It’s been a good year for the purple coneflower (Echinacea purpurea) in our yard. Of course, it’s been an even better year for the weeds. With most weekends at least partly devoted to dealing with one or both of our mom’s houses, we’ve spent a lot less time in the garden this year. There is bindweed (Convolvulus species) everywhere and it’s running riot. In particular, along the back fence and the garden along the south end of the house are both totally out of control. There is significant pokeweed, goldenrod, various thistles, and even a few trees (zelkova, elm, maple, and ash). But there are some blooms that were intended, as well, including this coneflower.
Tagged With: Purple Coneflower
Cathy brought some coneflowers in this evening to put in a vase in or dining room. Actually, they got knocked over when she was cutting the grass so she figured we might as well enjoy them as they die. I think they look really nice against the rich brown of this china cabinet. As you might be able to tell, the china cabinet is empty. We’ll put things in it but we haven’t gotten around to it yet. For now, the things that could go in it are in boxes and taking up space that could be used in better ways. But finding them and figuring out what we want where is a bit too much for us right now.
We don’t bring flowers in very often but I’m always glad when we do. One of the nicest photos I’ve taken, actually, is a vase of flowers, mostly roses, that Cathy arranged. It was sitting on our kitchen table and the late afternoon sun was coming in and lighting it from the side so the background went fairly dark and the flowers glowed nicely. I’ve made a few prints of that one, taken in 2010, and it’s been fairly popular. I don’t think this one will win any awards but I do like the colors and it’s a relaxing picture, to me.
Ten days ago I posted a picture of purple coneflowers in a blue and white vase against the dark cherry of a china cabinet. I was a little surprised by the relatively warm reception it received. Those same flowers are now a little bit past their prime. This is one of them, drooping and a little faded, but still quite lovely in its own way. Of course, we all want to be the strong, beautiful flower, blooming where we are planted. But that’s fleeting, as it is written, “As for man, his days are like grass; he flourishes like a flower of the field; for the wind passes over it, and it is gone, and its place knows it no more.” (Psalm 103:15-16 ESV) But even his days are not all full bloom. We start as a small sprout (metaphorically speaking), grow, (hopefully) bloom, and (even more hopefully) bear fruit. But then we grow old and begin to fade, like this flower. That, too, can be beautiful. Lord, help me to grow old gracefully.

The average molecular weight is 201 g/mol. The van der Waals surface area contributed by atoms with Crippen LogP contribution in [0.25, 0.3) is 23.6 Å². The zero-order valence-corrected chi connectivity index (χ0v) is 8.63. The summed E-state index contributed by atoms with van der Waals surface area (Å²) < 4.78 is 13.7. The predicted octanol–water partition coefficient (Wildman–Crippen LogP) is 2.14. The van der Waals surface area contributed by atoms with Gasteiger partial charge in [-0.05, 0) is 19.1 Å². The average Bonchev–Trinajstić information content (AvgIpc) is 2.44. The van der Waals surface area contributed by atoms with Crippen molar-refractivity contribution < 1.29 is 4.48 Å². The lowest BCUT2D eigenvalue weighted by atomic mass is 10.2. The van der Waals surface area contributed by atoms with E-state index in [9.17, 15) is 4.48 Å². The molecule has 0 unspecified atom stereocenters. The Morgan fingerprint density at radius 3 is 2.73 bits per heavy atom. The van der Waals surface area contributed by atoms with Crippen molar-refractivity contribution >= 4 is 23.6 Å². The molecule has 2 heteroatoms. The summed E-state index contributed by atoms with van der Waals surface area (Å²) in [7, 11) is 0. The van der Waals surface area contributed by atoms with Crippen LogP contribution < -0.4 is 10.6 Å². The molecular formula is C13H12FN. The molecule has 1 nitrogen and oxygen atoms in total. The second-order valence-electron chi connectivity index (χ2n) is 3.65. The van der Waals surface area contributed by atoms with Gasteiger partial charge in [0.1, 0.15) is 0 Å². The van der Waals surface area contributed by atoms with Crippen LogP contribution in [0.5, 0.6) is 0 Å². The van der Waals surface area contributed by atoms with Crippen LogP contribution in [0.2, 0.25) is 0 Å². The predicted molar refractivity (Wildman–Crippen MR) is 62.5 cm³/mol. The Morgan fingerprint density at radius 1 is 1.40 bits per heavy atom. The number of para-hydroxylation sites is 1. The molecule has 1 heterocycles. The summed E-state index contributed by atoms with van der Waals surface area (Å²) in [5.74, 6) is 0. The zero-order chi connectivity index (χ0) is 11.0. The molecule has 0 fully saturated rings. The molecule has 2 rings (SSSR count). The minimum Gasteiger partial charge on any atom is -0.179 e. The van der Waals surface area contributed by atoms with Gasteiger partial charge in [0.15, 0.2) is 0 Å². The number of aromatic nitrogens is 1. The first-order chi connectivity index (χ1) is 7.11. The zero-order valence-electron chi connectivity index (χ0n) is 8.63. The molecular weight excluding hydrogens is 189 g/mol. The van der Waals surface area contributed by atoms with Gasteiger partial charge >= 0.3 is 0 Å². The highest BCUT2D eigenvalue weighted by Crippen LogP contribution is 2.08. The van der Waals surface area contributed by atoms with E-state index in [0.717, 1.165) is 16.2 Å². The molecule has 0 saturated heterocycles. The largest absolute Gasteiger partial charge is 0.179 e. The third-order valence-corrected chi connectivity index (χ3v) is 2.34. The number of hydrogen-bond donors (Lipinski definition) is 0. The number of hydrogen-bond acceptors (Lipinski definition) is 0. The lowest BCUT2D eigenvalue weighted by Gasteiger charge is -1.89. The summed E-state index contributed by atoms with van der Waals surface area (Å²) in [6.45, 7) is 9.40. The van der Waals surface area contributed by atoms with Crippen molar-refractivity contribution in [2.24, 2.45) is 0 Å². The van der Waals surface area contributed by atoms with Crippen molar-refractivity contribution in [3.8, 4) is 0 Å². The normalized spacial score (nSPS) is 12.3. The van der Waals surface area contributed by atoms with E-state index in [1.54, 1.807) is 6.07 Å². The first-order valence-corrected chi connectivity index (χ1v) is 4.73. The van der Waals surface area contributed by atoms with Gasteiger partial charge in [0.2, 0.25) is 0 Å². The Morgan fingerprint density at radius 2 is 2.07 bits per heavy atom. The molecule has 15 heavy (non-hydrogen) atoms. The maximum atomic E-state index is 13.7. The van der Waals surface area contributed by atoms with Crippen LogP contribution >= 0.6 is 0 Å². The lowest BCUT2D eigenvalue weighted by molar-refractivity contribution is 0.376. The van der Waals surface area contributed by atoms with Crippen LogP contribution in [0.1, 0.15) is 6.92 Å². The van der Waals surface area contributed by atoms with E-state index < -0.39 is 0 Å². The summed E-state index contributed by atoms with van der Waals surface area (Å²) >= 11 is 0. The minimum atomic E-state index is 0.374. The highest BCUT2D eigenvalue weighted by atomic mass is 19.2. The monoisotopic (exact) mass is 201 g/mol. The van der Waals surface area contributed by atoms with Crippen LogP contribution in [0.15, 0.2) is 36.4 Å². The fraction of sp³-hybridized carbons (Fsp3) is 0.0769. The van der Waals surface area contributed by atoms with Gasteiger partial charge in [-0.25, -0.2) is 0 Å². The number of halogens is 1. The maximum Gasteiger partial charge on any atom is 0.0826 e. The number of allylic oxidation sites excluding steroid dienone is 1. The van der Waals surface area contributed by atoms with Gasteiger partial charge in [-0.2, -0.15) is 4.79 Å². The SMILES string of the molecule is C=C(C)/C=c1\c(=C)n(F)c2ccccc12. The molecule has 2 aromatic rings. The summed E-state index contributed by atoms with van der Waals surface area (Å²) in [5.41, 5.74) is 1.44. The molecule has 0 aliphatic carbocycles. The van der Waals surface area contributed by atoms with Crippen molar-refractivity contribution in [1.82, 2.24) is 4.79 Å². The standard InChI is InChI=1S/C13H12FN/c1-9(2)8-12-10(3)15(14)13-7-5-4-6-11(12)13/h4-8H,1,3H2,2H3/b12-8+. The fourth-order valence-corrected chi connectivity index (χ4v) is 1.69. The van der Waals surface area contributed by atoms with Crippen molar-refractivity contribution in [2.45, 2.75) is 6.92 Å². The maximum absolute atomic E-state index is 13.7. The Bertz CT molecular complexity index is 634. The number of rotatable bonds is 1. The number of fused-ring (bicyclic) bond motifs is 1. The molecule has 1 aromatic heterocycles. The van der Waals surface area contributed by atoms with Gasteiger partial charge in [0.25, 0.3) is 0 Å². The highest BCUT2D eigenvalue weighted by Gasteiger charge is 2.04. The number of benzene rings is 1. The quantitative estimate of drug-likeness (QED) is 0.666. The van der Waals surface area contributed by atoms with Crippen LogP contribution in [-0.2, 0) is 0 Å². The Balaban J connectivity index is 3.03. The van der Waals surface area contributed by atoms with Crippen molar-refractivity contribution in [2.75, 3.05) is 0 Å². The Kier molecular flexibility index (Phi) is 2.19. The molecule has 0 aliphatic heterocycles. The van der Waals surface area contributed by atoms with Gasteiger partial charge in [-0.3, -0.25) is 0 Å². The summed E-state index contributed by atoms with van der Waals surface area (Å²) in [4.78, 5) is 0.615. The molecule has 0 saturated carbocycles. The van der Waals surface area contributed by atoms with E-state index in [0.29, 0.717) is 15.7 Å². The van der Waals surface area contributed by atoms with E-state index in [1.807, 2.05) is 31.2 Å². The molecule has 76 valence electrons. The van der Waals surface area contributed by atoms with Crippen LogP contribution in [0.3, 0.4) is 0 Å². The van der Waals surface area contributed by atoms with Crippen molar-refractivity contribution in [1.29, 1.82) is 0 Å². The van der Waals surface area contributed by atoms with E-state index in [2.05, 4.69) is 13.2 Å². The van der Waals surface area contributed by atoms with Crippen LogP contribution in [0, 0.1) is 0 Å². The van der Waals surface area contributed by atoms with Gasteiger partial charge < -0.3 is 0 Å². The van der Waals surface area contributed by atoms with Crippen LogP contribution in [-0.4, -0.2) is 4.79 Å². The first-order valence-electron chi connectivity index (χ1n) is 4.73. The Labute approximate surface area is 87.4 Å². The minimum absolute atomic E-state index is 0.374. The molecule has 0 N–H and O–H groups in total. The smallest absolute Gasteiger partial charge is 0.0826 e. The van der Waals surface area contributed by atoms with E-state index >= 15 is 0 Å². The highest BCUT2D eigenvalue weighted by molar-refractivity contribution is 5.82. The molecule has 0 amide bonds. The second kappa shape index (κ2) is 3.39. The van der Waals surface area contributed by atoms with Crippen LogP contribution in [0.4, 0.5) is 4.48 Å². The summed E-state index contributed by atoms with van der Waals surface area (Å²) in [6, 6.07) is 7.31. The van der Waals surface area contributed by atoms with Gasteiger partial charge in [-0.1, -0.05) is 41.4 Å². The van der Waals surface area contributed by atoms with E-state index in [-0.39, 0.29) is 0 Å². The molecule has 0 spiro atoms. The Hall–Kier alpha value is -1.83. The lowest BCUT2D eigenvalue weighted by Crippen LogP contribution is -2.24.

The purple coneflowers (Echinacea purporea) is long since finished blooming. In fact, most things have. There are still flowers on a few plants but they are getting fewer and farther between. But that’s not the end of interest in the garden. In the fall we start to see shapes that we don’t notice in the summer amid all the color. The seeds of this coneflower are lovely in their own way, especially the way they detach and leave this little floret of spikes as they are carried off, probably by gold finches and other small birds. The gold finches, too, have lost their summer finery and are dressed in pale brown for the winter.
I love patterns in nature. Some are seemingly random but others, like the swirls in this coneflower, are strikingly organized. Even the random patterns have a rhythm to them, like the meandering of a river or the branching of an oak. Patterns are all around us and it’s worth looking for them and being reminded that it isn’t all a matter of chance. I’m a firm believer is a creator who designed all that is. I don’t understand some (or even most) aspects of the design but I appreciate them, nonetheless. This is a relatively simple pattern but very satisfying, at least to me.
I wasn’t happy with most of the pictures I took today, but this one isn’t too bad. I’m pretty sure this is a sculptured resin bee (Megachile sculpturalis), although there are a few other Megachile species it could be (e.g. the flat-tailed leaf-cutter bee, Megachile mendica, which is more common). Regardless, it’s a nice, quiet little bee and it was moving among the coneflowers, along with a few other solitary bees and an occasional honey bee (Apis mellifera). I know that some folks are not fond of bees and don’t like to have them around. With the exception of a few aggressive hornets and wasps, I like having them around. They really rarely sting unless provoked and they are quite pretty to watch on flowers.